Author John Pasalis is the President of Realosophy Realty, a Toronto real estate brokerage which uses data analysis to advise residential real estate buyers, sellers and investors. He is a top contributor at Move Smartly, a frequent commentator in the media and researcher cited by the Bank of Canada and others.
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The Market Now
Looking at the most recent statistics for the Toronto area market for August 2022, we are starting to see signs that prices may plateau for now (after falling over the previous months) as inventory levels remain low.
The average price for a house was $1,310,025 in August, down 22% from the most recent peak of $1,679,429 in February, and down 1% over last year. The median house price in August was $1,105,000, down from $1,485,000 in February, and down 5% over last year.
House sales in August were down 30% over last year, but up 17% compared to July. New house listings were up 2% compared to last year. The number of houses available for sale at the end of the month, or active listings, was up 80% over last year, when demand was notably high; the active listings number today is under 2019 and 2020 levels. The Months of Inventory (MOI) which is a measure of inventory relative to the number of sales each month declined from 2.8 MOI in July to 2 MOI in August, indicating tightening supply conditions.
The average price for a condo fell to $730,188 in August, down from the most recent peak of $840,444 in March, but still up 3% over last year. The median price for a condo in August was $670,000, down from $777,000 in March, but again up 5% over last year.
Condo sales in August were down 41% over last year and below pre-COVID sales volumes for the month in 2019. New condo listings were down 7% over last year while the number of active condo listings was up 35% over last year. The MOI fell from 3.6 in July to 3 MOI in August.
For detailed monthly statistics for the Toronto Area, including house, condo and regional breakdowns, see the final section of this report.
We’ve been seeing some interesting trends on the ground over the past month in the Toronto area that line up with what we are seeing in the August sales statistics.
Firstly, buyers are deciding to jump back into the market this fall. Home buyers will often hit pause on their home buying plans during the summer months and start looking again in September, but given today’s higher interest rates and cooling prices I wasn’t certain what this fall market would look like. We have been seeing a lot more activity and interest from buyers and many actually started their home search a bit early in late August rather than September. This helped push August sales above July levels, a period when sales typically fall on a month over month basis.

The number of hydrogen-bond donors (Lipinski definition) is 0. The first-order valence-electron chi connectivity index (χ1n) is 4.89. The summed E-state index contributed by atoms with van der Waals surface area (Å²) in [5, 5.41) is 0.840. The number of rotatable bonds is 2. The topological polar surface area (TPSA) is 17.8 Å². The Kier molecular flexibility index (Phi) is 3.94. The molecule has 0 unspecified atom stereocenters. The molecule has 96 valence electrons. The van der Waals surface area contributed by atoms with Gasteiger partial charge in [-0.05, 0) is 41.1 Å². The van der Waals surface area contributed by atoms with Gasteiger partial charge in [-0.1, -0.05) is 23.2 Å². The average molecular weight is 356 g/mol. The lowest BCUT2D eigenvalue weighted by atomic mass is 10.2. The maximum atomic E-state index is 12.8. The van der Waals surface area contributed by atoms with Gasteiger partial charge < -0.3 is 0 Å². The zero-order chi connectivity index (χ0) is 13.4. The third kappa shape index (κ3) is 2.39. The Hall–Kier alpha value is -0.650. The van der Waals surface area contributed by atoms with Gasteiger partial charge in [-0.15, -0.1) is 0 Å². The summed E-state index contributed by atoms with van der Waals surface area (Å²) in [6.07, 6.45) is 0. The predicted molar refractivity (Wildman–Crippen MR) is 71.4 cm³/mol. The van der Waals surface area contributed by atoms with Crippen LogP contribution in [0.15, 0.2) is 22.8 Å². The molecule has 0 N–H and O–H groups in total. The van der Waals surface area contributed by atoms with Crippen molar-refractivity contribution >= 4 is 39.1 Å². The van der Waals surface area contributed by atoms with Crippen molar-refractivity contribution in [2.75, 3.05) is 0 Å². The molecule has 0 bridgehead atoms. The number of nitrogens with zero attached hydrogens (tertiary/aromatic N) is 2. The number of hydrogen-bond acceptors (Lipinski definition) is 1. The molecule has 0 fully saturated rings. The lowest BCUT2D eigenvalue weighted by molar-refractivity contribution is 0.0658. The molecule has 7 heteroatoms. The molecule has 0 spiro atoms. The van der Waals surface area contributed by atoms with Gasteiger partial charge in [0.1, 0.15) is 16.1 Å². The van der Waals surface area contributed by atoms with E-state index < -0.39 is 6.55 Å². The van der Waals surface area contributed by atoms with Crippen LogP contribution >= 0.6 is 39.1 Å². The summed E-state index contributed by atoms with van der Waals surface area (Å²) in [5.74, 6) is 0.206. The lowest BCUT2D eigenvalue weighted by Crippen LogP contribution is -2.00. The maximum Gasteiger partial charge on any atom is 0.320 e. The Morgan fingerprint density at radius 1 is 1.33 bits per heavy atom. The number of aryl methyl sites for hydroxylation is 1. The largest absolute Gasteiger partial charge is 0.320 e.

The other trend we are seeing is a lot more patience from sellers. The days of panicked sellers who were desperate to sell because they already bought a home as the market started to slow down earlier this year are behind us. Many of today’s sellers are deciding to list their home for sale before they buy their next home which is allowing them to be a bit more patient. In some cases, sellers are deciding to take their homes off the market if they are not getting the price they want (see Data Dive section in this report for more on this).
While high interest rates will definitely continue to dampen buyer activity, how this impacts prices depends a lot on the volume of new listings. If new listings surge, we may see further downward pressure on prices. But at this point, I don’t think we’re going to see a significant increase in new listings and inventory this fall.
As we see in the chart above, if the lower number of new listings coming onto the market in the first week after Labour Day is an indicator of how eager low-rise home sellers are, we may find the market relatively tightly supplied in the months ahead which could constrain sales volumes.
Condo listings for the first week after Labour Day appear more inline with historical trends.
Housing markets that have a high share of real estate investors are often more vulnerable to a sharp decline in prices when the market slows down as it recently has in the Toronto area because investors tend to be more willing to sell and exit the market than end-users or owner-occupiers (i.e., those who live in their homes) are. Investors are typically the first ones to exit when the housing market begins to cool because unlike owner-occupiers, they are less attached to their properties and approach selling as a business decision rather than a personal decision to uproot oneself and one’s family.
We saw this occur in the real estate bubble years preceding the 2008 US financial crisis when the states that had the highest share of investors buying homes saw the biggest decline in house prices.
More recently, we saw this dynamic unfold in Toronto’s condo market, which has a high share of units owned by investors. During the first year of the COVID-19 pandemic, falling prices and rents resulted in a surge in condo listings and in my April 2021 report, I showed that an increase in the share of investors selling was a large part of the story.
But if that’s the case, why aren’t investors rushing to sell now as the market cools?
This time around, a very strong rental market with rapidly rising rents has helped keep investors optimistic about their investments. In 2020, when investors rushed to sell, prices and rents were trending down which made many investors very pessimistic. Today, only prices are trending down and condo prices are actually holding up better than low-rise prices. Condo rents, on the other hand, are up 20% in Toronto hitting a record average of $2,806 in August according to research firm Urbanation, making investors optimistic about the future path of home prices and rents.